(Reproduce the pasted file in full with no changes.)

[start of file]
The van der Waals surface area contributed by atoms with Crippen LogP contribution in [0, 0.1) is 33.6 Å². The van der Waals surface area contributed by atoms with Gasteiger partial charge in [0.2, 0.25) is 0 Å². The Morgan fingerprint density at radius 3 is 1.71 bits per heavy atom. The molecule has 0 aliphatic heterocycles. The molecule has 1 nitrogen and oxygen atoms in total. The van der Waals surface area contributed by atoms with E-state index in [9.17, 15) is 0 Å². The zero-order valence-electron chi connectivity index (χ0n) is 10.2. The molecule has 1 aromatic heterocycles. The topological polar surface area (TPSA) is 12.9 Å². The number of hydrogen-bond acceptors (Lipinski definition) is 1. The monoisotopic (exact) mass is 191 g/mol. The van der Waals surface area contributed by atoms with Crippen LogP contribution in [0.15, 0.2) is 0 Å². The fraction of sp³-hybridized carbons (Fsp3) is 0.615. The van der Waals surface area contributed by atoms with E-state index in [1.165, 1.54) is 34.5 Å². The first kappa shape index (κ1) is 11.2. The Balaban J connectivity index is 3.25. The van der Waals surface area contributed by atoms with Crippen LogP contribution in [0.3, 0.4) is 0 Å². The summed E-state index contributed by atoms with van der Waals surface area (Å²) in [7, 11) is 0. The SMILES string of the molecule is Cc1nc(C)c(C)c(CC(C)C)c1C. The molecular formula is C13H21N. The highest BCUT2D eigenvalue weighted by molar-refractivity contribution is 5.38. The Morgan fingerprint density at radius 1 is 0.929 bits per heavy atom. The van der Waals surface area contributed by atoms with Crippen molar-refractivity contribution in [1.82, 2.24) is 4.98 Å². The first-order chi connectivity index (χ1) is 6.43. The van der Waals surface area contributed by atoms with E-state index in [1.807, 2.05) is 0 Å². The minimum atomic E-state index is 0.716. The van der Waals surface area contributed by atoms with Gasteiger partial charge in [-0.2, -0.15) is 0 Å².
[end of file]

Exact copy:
The van der Waals surface area contributed by atoms with Crippen LogP contribution in [0, 0.1) is 33.6 Å². The van der Waals surface area contributed by atoms with Gasteiger partial charge in [0.2, 0.25) is 0 Å². The Morgan fingerprint density at radius 3 is 1.71 bits per heavy atom. The molecule has 0 aliphatic heterocycles. The molecule has 1 nitrogen and oxygen atoms in total. The van der Waals surface area contributed by atoms with E-state index in [9.17, 15) is 0 Å². The zero-order valence-electron chi connectivity index (χ0n) is 10.2. The molecule has 1 aromatic heterocycles. The topological polar surface area (TPSA) is 12.9 Å². The number of hydrogen-bond acceptors (Lipinski definition) is 1. The monoisotopic (exact) mass is 191 g/mol. The van der Waals surface area contributed by atoms with Crippen LogP contribution in [0.15, 0.2) is 0 Å². The fraction of sp³-hybridized carbons (Fsp3) is 0.615. The van der Waals surface area contributed by atoms with E-state index in [1.165, 1.54) is 34.5 Å². The first kappa shape index (κ1) is 11.2. The Balaban J connectivity index is 3.25. The van der Waals surface area contributed by atoms with Crippen LogP contribution in [0.3, 0.4) is 0 Å². The summed E-state index contributed by atoms with van der Waals surface area (Å²) in [7, 11) is 0. The SMILES string of the molecule is Cc1nc(C)c(C)c(CC(C)C)c1C. The molecular formula is C13H21N. The highest BCUT2D eigenvalue weighted by molar-refractivity contribution is 5.38. The Morgan fingerprint density at radius 1 is 0.929 bits per heavy atom. The van der Waals surface area contributed by atoms with Crippen molar-refractivity contribution in [1.82, 2.24) is 4.98 Å². The first-order chi connectivity index (χ1) is 6.43. The van der Waals surface area contributed by atoms with E-state index in [1.807, 2.05) is 0 Å². The minimum atomic E-state index is 0.716. The van der Waals surface area contributed by atoms with Gasteiger partial charge in [-0.2, -0.15) is 0 Å².